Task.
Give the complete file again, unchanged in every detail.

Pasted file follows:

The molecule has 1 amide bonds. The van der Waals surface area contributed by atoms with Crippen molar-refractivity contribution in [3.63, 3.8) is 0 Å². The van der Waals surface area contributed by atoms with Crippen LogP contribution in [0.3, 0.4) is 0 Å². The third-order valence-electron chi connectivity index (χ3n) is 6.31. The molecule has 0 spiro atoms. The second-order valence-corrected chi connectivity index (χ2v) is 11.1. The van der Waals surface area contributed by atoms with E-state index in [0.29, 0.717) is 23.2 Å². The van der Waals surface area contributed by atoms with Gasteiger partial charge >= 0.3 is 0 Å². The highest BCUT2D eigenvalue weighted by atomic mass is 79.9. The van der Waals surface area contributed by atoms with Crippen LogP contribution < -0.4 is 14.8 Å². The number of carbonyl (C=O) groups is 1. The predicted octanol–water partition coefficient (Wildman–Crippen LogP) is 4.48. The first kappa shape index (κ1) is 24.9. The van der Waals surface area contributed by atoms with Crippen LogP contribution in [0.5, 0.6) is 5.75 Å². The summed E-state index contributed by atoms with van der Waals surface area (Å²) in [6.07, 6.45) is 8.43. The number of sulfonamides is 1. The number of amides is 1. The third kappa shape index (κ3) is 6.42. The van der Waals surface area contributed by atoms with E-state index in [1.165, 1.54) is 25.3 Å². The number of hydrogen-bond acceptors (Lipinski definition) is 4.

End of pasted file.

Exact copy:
The molecule has 1 amide bonds. The van der Waals surface area contributed by atoms with Crippen molar-refractivity contribution in [3.63, 3.8) is 0 Å². The van der Waals surface area contributed by atoms with Crippen LogP contribution in [0.3, 0.4) is 0 Å². The third-order valence-electron chi connectivity index (χ3n) is 6.31. The molecule has 0 spiro atoms. The second-order valence-corrected chi connectivity index (χ2v) is 11.1. The van der Waals surface area contributed by atoms with E-state index in [0.29, 0.717) is 23.2 Å². The van der Waals surface area contributed by atoms with Gasteiger partial charge >= 0.3 is 0 Å². The highest BCUT2D eigenvalue weighted by atomic mass is 79.9. The van der Waals surface area contributed by atoms with Crippen LogP contribution < -0.4 is 14.8 Å². The number of carbonyl (C=O) groups is 1. The predicted octanol–water partition coefficient (Wildman–Crippen LogP) is 4.48. The first kappa shape index (κ1) is 24.9. The van der Waals surface area contributed by atoms with Crippen LogP contribution in [0.5, 0.6) is 5.75 Å². The summed E-state index contributed by atoms with van der Waals surface area (Å²) in [6.07, 6.45) is 8.43. The number of sulfonamides is 1. The number of amides is 1. The third kappa shape index (κ3) is 6.42. The van der Waals surface area contributed by atoms with E-state index in [1.165, 1.54) is 25.3 Å². The number of hydrogen-bond acceptors (Lipinski definition) is 4.